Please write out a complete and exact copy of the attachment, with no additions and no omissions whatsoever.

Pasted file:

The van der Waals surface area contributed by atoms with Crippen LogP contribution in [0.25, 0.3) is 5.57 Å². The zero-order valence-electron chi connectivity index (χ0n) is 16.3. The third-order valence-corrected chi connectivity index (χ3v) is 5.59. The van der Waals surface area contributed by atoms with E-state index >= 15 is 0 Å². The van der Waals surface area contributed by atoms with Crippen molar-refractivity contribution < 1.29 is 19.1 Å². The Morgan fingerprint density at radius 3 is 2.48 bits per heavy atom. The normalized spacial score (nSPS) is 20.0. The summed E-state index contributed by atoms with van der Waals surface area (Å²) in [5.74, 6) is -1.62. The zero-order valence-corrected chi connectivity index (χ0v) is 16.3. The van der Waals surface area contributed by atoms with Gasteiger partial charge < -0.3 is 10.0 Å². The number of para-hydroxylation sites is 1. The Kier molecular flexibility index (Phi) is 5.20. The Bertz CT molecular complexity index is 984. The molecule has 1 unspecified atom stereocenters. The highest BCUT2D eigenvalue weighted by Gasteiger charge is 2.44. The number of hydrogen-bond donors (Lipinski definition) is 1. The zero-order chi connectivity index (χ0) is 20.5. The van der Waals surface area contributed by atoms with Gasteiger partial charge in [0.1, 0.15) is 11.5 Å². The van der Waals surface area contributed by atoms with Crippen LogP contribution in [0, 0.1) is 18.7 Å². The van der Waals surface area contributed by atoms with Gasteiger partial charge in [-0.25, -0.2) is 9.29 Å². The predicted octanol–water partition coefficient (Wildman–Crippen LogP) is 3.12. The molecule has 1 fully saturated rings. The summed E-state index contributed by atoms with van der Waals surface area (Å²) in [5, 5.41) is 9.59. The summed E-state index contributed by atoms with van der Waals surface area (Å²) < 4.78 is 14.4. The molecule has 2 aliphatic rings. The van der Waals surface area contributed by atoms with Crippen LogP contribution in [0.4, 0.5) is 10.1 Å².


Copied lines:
The van der Waals surface area contributed by atoms with Crippen LogP contribution in [0.25, 0.3) is 5.57 Å². The zero-order valence-electron chi connectivity index (χ0n) is 16.3. The third-order valence-corrected chi connectivity index (χ3v) is 5.59. The van der Waals surface area contributed by atoms with E-state index >= 15 is 0 Å². The van der Waals surface area contributed by atoms with Crippen molar-refractivity contribution < 1.29 is 19.1 Å². The Morgan fingerprint density at radius 3 is 2.48 bits per heavy atom. The normalized spacial score (nSPS) is 20.0. The summed E-state index contributed by atoms with van der Waals surface area (Å²) in [5.74, 6) is -1.62. The zero-order valence-corrected chi connectivity index (χ0v) is 16.3. The van der Waals surface area contributed by atoms with Gasteiger partial charge < -0.3 is 10.0 Å². The number of para-hydroxylation sites is 1. The Kier molecular flexibility index (Phi) is 5.20. The Bertz CT molecular complexity index is 984. The molecule has 1 unspecified atom stereocenters. The highest BCUT2D eigenvalue weighted by Gasteiger charge is 2.44. The number of hydrogen-bond donors (Lipinski definition) is 1. The zero-order chi connectivity index (χ0) is 20.5. The van der Waals surface area contributed by atoms with Gasteiger partial charge in [0.1, 0.15) is 11.5 Å². The van der Waals surface area contributed by atoms with Crippen LogP contribution in [0, 0.1) is 18.7 Å². The van der Waals surface area contributed by atoms with Gasteiger partial charge in [-0.25, -0.2) is 9.29 Å². The predicted octanol–water partition coefficient (Wildman–Crippen LogP) is 3.12. The molecule has 1 fully saturated rings. The summed E-state index contributed by atoms with van der Waals surface area (Å²) in [5, 5.41) is 9.59. The summed E-state index contributed by atoms with van der Waals surface area (Å²) < 4.78 is 14.4. The molecule has 2 aliphatic rings. The van der Waals surface area contributed by atoms with Crippen LogP contribution in [0.4, 0.5) is 10.1 Å².